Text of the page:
Seeb, Bastille – Grip

“I find it incredibly creepy!”

Tim: I have a LOT of time for this video.

Tom: I find it incredibly creepy! It was creepy when CBBC did it, and it’s creepy now.

Tim: Maybe – I mean, sticking googly eyes on fruit and then putting them in a blender is almost as horrifying as that Pixar short that was played before The Incredibles 2, where the woman realises she’s been eating sentient dumplings, but at least the blender gets reversed each time so there’s a sort of happy ending.

Tom: Nope. Not happy with it. It’s just deeply unpleasant. Which I suspect my have coloured my view of the music, too.

Tim: Ah. Well, when I can bring myself to tear my eyes away from the video, I think it’s pretty enjoyable – standard Bastille stuff, with some standard Seeb bits thrown around here and there.

Tom: Mm. I agree that it’s very definitely a mixture of two styles — but it doesn’t work for me in the way it worked for Bastille and Marshmello. Although to be fair, that one may have just grown on me through endless radio repetition.

Tim: Well, maybe this one will as well.

Bastille – Good Grief

Tom: Our reader, Alan, sends in the first single from Bastille’s new album. The video is very NSFW thanks to a surprising amount of artistic toplessness.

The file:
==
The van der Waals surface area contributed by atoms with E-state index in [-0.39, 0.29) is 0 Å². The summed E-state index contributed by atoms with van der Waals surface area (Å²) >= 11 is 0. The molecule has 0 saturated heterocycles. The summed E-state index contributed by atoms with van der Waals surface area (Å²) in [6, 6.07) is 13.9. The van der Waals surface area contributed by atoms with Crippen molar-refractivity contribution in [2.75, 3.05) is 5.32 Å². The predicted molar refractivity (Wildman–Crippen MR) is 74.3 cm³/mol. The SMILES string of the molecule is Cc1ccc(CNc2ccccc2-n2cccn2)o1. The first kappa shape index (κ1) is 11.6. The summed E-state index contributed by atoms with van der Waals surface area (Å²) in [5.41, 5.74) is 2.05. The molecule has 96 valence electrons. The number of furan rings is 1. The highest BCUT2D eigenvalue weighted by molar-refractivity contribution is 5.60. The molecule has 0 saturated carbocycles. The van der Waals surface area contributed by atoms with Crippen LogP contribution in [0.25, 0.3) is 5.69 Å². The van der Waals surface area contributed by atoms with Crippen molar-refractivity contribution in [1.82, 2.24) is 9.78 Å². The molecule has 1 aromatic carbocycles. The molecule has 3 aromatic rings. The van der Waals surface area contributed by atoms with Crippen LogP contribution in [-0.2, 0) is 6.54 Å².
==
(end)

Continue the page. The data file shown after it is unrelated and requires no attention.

Tom: Brilliant video. Love the video. Love everything about the video.

Tim: It’s a fun video, certainly – not sure I quite get the overarching narrative, mind, but okay.

Tom: The song is… well, it’s Bastille.

Tim: Not just that, it’s good Bastille.

Tom: I can sing the chorus after one listen, so that’s a mark in its favour, and I’ll probably like it when it turns up on the radio — inevitably, repeatedly on the radio. But for some reason, as you can tell by that last, long, run-on sentence, there’s something cynical set up in my head.

I can’t work out why it hasn’t won me over. Is it just that I don’t like it, and the video distracted me?

Tim: I don’t know, because I do really like it. I listened again to be less distracted by the video, and I’ve heard it on the radio, and I’ve liked it whenever I’ve heard. Give it another go, why don’t you.

Tom: I will, but it’ll be while I’m gone. Our reader may have noticed some changes around here: partly that that’s because the site design was five years old, and partly because while I’m off for three weeks without an internet connection, someone is taking over for me. Tim, I’ll leave it with you.

Tim: I’ll try not to damage anything.

Bastille – Laura Palmer

“Still bloody good.”

Tim: The follow-up to Pompeii, and one of the stronger tracks off their album.

Tom: And that’s saying something – having heard it properly for the first time recently, it’s a bloody strong album.

Tim: There’s a proper video here, but it features one of the most annoying “you can’t record this” cuts I’ve ever heard, so we won’t watch that; we’ll have this, from the EP the song was originally released on about a year ago.